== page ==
Teeth Feeling Tingly Or Ticklish? Here Are Some Possible Reasons

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Medically reviewed by Othman Lahmaydi, RDH

Are you experiencing a tingly or ticklish feeling in your teeth every time you bite into something? These sensations can be quite annoying, especially when they disturb your eating and brushing routines. But why do they occur in the first place?

Tingly teeth can be a sign of underlying problems such as dentin hypersensitivity, weak or broken teeth, cavities, and bacterial infections. If the tingling sensation becomes too intense and you start experiencing symptoms like pain, you should seek professional help.

There are multiple reasons for a tingly or ticklish tooth. However, there are some easy and effective measures to prevent this feeling. Let’s take a look at the various causes of ticklish teeth and how you can deal with this issue.

Why Are Your Teeth Feeling Tingly?

Young Girl Checking Her White Teeth in Mirror

The tingling sensation in your teeth is pretty normal. Your teeth have a dental pulp (nerve bundles and blood vessels) that allows your teeth to feel sensations, such as when you bite into ice cream. Having a tingling feeling in your teeth is your dental pulp’s way of letting you know that there might be something wrong. 

Tingling in your teeth can be felt when you’re eating or even when your teeth are at rest. It feels like a chill down your spine or goosebumps in your whole body. If this is something you can relate to, you might be interested in learning the causes of this feeling. Below are some of the major reasons why your teeth might be feeling tingly or ticklish.

Teeth Sensitivity

The simplest reason why your teeth might be feeling tingly is that you have sensitive teeth. If you get a shuddering sensation while biting into something hot or cold or from biting too hard, you probably lhave hypersensitivity of teeth. 

Hypersensitivity occurs when the protective enamel layer of your teeth gets eroded and your dental pulp can feel the sensations more clearly. Avoiding acidic and sugary food and not brushing your teeth too hard can help you deal with teeth sensitivity.

A Decayed or Broken Tooth

Unhygienic oral practices can lead to tooth decay, and a decayed tooth can expose your nerves, making the area more susceptible to tingly sensations while eating. Decay is caused by bacteria when you don’t brush your teeth properly. If this is the root issue, your doctor will fill in your tooth and your nerves will be covered again.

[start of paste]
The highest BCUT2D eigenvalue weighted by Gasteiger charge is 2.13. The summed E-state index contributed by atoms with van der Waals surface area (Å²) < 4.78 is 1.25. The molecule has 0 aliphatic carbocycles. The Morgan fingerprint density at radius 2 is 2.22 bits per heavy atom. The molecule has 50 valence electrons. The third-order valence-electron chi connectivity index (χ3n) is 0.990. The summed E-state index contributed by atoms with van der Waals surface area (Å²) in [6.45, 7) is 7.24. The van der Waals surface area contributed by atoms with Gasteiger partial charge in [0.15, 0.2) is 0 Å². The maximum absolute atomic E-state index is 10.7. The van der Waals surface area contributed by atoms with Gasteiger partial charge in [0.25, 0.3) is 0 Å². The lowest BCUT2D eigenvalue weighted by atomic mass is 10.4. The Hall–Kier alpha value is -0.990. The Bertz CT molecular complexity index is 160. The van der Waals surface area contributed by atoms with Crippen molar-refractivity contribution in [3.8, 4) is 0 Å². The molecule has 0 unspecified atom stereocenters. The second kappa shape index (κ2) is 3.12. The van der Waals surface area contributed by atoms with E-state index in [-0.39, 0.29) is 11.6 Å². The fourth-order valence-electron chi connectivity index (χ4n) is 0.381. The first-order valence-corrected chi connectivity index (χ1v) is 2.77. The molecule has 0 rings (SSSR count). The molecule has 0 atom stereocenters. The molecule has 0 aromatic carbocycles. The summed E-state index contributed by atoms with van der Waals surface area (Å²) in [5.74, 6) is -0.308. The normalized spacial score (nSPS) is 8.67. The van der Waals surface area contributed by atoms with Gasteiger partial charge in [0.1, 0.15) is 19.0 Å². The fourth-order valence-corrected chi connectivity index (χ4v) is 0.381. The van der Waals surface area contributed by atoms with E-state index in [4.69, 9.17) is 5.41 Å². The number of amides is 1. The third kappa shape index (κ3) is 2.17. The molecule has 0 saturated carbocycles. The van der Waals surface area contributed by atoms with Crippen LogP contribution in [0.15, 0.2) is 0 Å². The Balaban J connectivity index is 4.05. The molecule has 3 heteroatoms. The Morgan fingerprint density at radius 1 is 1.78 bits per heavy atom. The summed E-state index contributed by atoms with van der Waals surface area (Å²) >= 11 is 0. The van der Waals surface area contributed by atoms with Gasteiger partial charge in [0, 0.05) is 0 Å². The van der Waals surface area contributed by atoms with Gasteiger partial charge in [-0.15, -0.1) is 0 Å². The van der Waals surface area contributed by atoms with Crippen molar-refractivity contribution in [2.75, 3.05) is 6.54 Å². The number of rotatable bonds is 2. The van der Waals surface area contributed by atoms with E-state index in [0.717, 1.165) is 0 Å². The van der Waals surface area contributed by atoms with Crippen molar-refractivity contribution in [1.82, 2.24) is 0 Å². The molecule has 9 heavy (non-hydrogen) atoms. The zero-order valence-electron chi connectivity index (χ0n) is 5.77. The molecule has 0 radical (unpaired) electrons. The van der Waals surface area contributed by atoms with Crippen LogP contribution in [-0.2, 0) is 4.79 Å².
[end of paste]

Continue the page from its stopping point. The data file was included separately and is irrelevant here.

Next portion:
Pulpitis is the inflammation of the nerve bundles and blood vessels (dental pulp) in your tooth. It is characterized by an aching tooth, red gums, and tingling sensations even when your teeth aren’t in use. 

Pulpitis occurs due to bacterial infection. Until you get treatment, you can take painkillers to reduce the pain. Dentists might suggest a cavity filling or root canal treatment.


Overbrushing, or brushing too hard, can increase your teeth sensitivity, resulting in a tingling sensation. Using a brush that is too hard can wear down the enamel layer on your teeth. As a result, the dental pulp is exposed and vulnerable to things like acidic food, temperature shifts, sugary food, and bacteria. 

You should use a toothbrush with soft bristles like the GooWoo 100% Natural Bamboo toothbrush (on Amazon). Soft toothbrushes are ideal for hypersensitive teeth, and the soft bristles prevent the removal of tooth enamel.


Bruxism is a condition where the patient grinds their teeth too hard or clenches their jaw unwillingly. It occurs unconsciously but can have adverse effects on your teeth. Bruxism can disturb tooth fillings, wear down tooth enamel, and break the teeth as well. All this can disturb dental pulp, leading to tingling teeth.

Receding Gums

Receding gums means that the gum line covering your tooth recedes, exposing more of your tooth. In this process, some of the nerves connected to your tooth can be exposed as well. When these nerves come in contact with irritants, it can result in the tingling of your teeth. 

If you don’t stop a receding gum, it can become a home for bacteria and cause major issues. It’s, therefore, best to get treatment for receding gums as soon as you notice the issue.

A Recent Dental Procedure

If you have recently visited a dentist for a procedure like a root canal, cleaning, scaling, or filling, your teeth might feel sensitive. There’s nothing to worry about here; it’s a totally normal circumstance. You only need to worry if it becomes unbearable, frequent, or painful.

How Can You Prevent Tickling Teeth?

Woman brushing teeth

After learning about the possible major causes of tickling teeth, you might want to know how you can prevent this situation. Preventing tingling teeth is easy. All you have to do is take the preventive measures given below:

  • Never brush your teeth too hard or for too long. You shouldn’t brush your teeth more than three times a day (twice is ideal). Use a toothbrush that has soft bristles so that you don’t remove your tooth enamel as you brush.
  • Don’t consume too much sugar or acidic food, since they can chip off the enamel layer from your teeth and cause a tingling sensation. Soft drinks, lemonade, and high-sugar foods should be avoided as much as possible.
  • If you have bruxism, seek medical help and get it treated. Use a mouthguard while sleeping so that you don’t damage your teeth by grinding hard on them. 
  • Don’t over-bleach your teeth to make them look white. Teeth whitening strips and bleaching formulas can make your teeth more sensitive temporarily. Take a break from such treatments.
  • Always go to a reliable dentist for procedures and checkups. Negligence on the part of dentists, such as improper fillings, can also cause tingly teeth.
  • Get your teeth checked regularly by a professional dentist and never ignore your dentist’s advice.

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